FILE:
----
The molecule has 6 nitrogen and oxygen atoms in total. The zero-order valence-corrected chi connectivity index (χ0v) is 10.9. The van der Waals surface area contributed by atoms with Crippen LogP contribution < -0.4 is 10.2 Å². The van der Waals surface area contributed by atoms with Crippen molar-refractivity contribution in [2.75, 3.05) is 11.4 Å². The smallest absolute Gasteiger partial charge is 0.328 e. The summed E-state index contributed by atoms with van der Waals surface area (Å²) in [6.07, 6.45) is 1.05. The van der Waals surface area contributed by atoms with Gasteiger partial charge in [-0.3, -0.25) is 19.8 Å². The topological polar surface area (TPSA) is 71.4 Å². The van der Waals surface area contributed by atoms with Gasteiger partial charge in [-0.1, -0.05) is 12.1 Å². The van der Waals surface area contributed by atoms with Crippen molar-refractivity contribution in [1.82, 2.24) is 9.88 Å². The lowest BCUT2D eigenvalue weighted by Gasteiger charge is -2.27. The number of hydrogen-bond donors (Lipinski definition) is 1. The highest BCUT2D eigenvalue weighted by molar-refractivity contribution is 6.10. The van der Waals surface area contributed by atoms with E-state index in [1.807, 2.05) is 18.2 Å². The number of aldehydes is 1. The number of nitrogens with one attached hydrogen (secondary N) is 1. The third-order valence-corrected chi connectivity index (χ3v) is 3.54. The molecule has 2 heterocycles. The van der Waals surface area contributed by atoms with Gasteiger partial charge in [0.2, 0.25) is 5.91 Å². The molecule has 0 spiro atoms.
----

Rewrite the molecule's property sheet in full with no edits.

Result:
The molecule has 6 nitrogen and oxygen atoms in total. The zero-order valence-corrected chi connectivity index (χ0v) is 10.9. The van der Waals surface area contributed by atoms with Crippen LogP contribution < -0.4 is 10.2 Å². The van der Waals surface area contributed by atoms with Crippen molar-refractivity contribution in [2.75, 3.05) is 11.4 Å². The smallest absolute Gasteiger partial charge is 0.328 e. The summed E-state index contributed by atoms with van der Waals surface area (Å²) in [6.07, 6.45) is 1.05. The van der Waals surface area contributed by atoms with Gasteiger partial charge in [-0.3, -0.25) is 19.8 Å². The topological polar surface area (TPSA) is 71.4 Å². The van der Waals surface area contributed by atoms with Gasteiger partial charge in [-0.1, -0.05) is 12.1 Å². The van der Waals surface area contributed by atoms with Crippen molar-refractivity contribution in [1.82, 2.24) is 9.88 Å². The lowest BCUT2D eigenvalue weighted by Gasteiger charge is -2.27. The number of hydrogen-bond donors (Lipinski definition) is 1. The highest BCUT2D eigenvalue weighted by molar-refractivity contribution is 6.10. The van der Waals surface area contributed by atoms with E-state index in [1.807, 2.05) is 18.2 Å². The number of aldehydes is 1. The number of nitrogens with one attached hydrogen (secondary N) is 1. The third-order valence-corrected chi connectivity index (χ3v) is 3.54. The molecule has 2 heterocycles. The van der Waals surface area contributed by atoms with Gasteiger partial charge in [0.2, 0.25) is 5.91 Å². The molecule has 0 spiro atoms.